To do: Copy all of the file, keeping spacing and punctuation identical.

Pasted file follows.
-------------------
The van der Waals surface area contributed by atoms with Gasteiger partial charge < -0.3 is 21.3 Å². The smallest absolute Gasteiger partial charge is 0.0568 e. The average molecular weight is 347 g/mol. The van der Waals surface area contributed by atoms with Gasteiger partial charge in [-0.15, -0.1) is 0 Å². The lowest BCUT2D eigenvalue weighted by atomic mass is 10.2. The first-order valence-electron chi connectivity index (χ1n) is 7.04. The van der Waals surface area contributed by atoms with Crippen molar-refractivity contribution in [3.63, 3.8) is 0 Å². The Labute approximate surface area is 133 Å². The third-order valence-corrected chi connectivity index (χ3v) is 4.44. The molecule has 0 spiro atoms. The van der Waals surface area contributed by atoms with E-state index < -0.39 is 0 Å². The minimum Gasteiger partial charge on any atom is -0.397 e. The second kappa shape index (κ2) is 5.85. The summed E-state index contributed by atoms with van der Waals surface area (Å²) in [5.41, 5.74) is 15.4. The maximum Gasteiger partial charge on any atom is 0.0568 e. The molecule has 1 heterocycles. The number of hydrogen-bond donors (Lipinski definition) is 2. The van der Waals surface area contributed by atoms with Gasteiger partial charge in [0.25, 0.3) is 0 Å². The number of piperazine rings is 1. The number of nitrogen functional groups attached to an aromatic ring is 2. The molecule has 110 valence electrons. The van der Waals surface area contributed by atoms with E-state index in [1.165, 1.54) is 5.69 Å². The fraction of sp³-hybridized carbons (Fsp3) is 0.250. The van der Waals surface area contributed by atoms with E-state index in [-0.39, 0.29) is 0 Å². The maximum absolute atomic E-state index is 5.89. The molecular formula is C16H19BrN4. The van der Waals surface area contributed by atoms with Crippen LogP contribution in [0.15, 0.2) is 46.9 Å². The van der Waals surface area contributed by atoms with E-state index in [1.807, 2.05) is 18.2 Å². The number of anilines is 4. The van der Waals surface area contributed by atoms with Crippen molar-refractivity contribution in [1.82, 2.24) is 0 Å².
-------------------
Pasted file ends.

The van der Waals surface area contributed by atoms with Gasteiger partial charge < -0.3 is 21.3 Å². The smallest absolute Gasteiger partial charge is 0.0568 e. The average molecular weight is 347 g/mol. The van der Waals surface area contributed by atoms with Gasteiger partial charge in [-0.15, -0.1) is 0 Å². The lowest BCUT2D eigenvalue weighted by atomic mass is 10.2. The first-order valence-electron chi connectivity index (χ1n) is 7.04. The van der Waals surface area contributed by atoms with Crippen molar-refractivity contribution in [3.63, 3.8) is 0 Å². The Labute approximate surface area is 133 Å². The third-order valence-corrected chi connectivity index (χ3v) is 4.44. The molecule has 0 spiro atoms. The van der Waals surface area contributed by atoms with E-state index < -0.39 is 0 Å². The minimum Gasteiger partial charge on any atom is -0.397 e. The second kappa shape index (κ2) is 5.85. The summed E-state index contributed by atoms with van der Waals surface area (Å²) in [5.41, 5.74) is 15.4. The maximum Gasteiger partial charge on any atom is 0.0568 e. The molecule has 1 heterocycles. The number of hydrogen-bond donors (Lipinski definition) is 2. The van der Waals surface area contributed by atoms with Gasteiger partial charge in [0.25, 0.3) is 0 Å². The number of piperazine rings is 1. The number of nitrogen functional groups attached to an aromatic ring is 2. The molecule has 110 valence electrons. The van der Waals surface area contributed by atoms with E-state index in [1.165, 1.54) is 5.69 Å². The fraction of sp³-hybridized carbons (Fsp3) is 0.250. The van der Waals surface area contributed by atoms with E-state index in [-0.39, 0.29) is 0 Å². The maximum absolute atomic E-state index is 5.89. The molecular formula is C16H19BrN4. The van der Waals surface area contributed by atoms with Crippen LogP contribution in [0.15, 0.2) is 46.9 Å². The van der Waals surface area contributed by atoms with E-state index in [1.807, 2.05) is 18.2 Å². The number of anilines is 4. The van der Waals surface area contributed by atoms with Crippen molar-refractivity contribution in [1.82, 2.24) is 0 Å².